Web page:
“Uncanny X-Men” #11 by Kieron Killen and Greg Land is suffering from the same event tie-in fatigue that a lot of the Avengers and X-Men books are, where the stories don’t have much of a plot and also overlap with what we’ve already seen in other books. How many more times will I have to see the scene of Cyclops shooting Captain America on the shores of Utopia? This moment is just not epic enough to warrant seeing it from multiple points of view, as these books are demanding.
Gillen is a smart and careful writer and I have enjoyed a lot of his “Uncanny X-Men” run. He’s particularly good when dealing with characters like Abigail Brand and Unit and we get a little of that here, but mostly this issue is a whole lot of nothing as Gillen has to add unnecessary padding around the Cyclops/Captain America moment, then fill pages with a pointless Red Hulk versus Colossus/Juggernaut throw down. The “Avengers Vs. X-Men” 6-issue mini-series would make a lot more sense and be a lot more enjoyable, even as nothing more than fan favorite throw downs, if the larger series itself was going deeper than your basic “who would win” battles. However, I’ve yet to see that deeper meaning in this event crossover, and it’s terribly disappointing.
Gillen gets one great moment at the end of this issue with Cyclops’ pre-planed “Avengers Protocol” which is…a press release. It might seem silly, but in this world of public opinion and 24-hour news cycles, I think it’s probably not an unrealistic plot twist and it has the potential to be interesting. It also continues to set Cyclops up as the “Batman of the Marvel Universe”: the one guy with a plan for every possible eventuality, no matter how grim. It could be an interesting direction, if we get the chance to see it play out further.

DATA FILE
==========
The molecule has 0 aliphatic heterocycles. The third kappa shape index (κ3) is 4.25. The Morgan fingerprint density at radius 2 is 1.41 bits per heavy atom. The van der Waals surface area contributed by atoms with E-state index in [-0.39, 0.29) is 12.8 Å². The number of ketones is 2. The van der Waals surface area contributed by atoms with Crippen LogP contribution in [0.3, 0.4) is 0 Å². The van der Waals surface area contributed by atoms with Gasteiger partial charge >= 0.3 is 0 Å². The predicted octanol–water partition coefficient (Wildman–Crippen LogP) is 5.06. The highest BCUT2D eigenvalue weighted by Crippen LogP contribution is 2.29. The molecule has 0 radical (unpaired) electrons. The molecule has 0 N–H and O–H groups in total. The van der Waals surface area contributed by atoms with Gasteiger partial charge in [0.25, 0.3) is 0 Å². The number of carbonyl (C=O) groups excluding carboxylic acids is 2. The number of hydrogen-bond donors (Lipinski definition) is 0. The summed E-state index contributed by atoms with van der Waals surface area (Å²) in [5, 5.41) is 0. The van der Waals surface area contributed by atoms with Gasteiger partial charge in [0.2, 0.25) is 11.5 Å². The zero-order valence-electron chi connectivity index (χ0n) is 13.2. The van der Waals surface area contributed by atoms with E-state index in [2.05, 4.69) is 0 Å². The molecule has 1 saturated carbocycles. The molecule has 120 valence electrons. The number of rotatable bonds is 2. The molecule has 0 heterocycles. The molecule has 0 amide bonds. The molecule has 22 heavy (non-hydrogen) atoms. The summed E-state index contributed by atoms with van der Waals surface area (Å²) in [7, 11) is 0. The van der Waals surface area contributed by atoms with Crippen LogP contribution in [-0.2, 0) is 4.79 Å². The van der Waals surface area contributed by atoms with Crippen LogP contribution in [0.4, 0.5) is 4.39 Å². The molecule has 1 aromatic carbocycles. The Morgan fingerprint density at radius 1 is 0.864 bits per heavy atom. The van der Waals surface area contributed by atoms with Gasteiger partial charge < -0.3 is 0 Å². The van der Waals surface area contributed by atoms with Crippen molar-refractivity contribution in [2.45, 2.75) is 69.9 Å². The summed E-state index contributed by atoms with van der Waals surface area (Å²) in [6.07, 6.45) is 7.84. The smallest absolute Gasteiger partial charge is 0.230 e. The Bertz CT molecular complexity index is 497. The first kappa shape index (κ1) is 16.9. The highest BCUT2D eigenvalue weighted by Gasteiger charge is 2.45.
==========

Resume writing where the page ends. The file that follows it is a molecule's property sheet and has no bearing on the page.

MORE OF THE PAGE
Land’s art is what we have come to expect at this point — stiff and emotionless. It never finds any spark or soul, and is almost entirely free of storytelling or acting. At best, it’s a series of overly posed shots that occasionally look like a character is supposed to look. As always, Land’s Emma Frost is reasonably good, but all the other women look like versions of Emma with different colored hair. It’s particularly egregious when it comes to Hope — who is supposed to be a young teenaged girl.
There are, of course, one-off panels that are quite beautiful, but even then they have a posed stiffness that is completely counter to what the medium should be about. The underwater scenes between Colossus/Juggernaut and Red Hulk are indicated as being underwater entirely by random bubbles and a greenish background. There is no attempt to understand the change in a character’s coloring or lighting if one was underwater, or even something so simple as how clothing or hair might move, let alone how your expression might change if you were battling on the ocean floor. It’s lazy work and could perhaps be forgiven if the fight between Colossus/Juggernaut and Red Hulk was particularly interesting, but it’s not that either. Gillen deserves a better artist and, quite frankly, so do the X-Men.
With a writer as strong as Gillen at the helm, I hoped “Uncanny X-Men” could rise above the paper-thin concept I’m seeing thus far from the “Avengers Vs. X-Men” event, but it doesn’t manage it.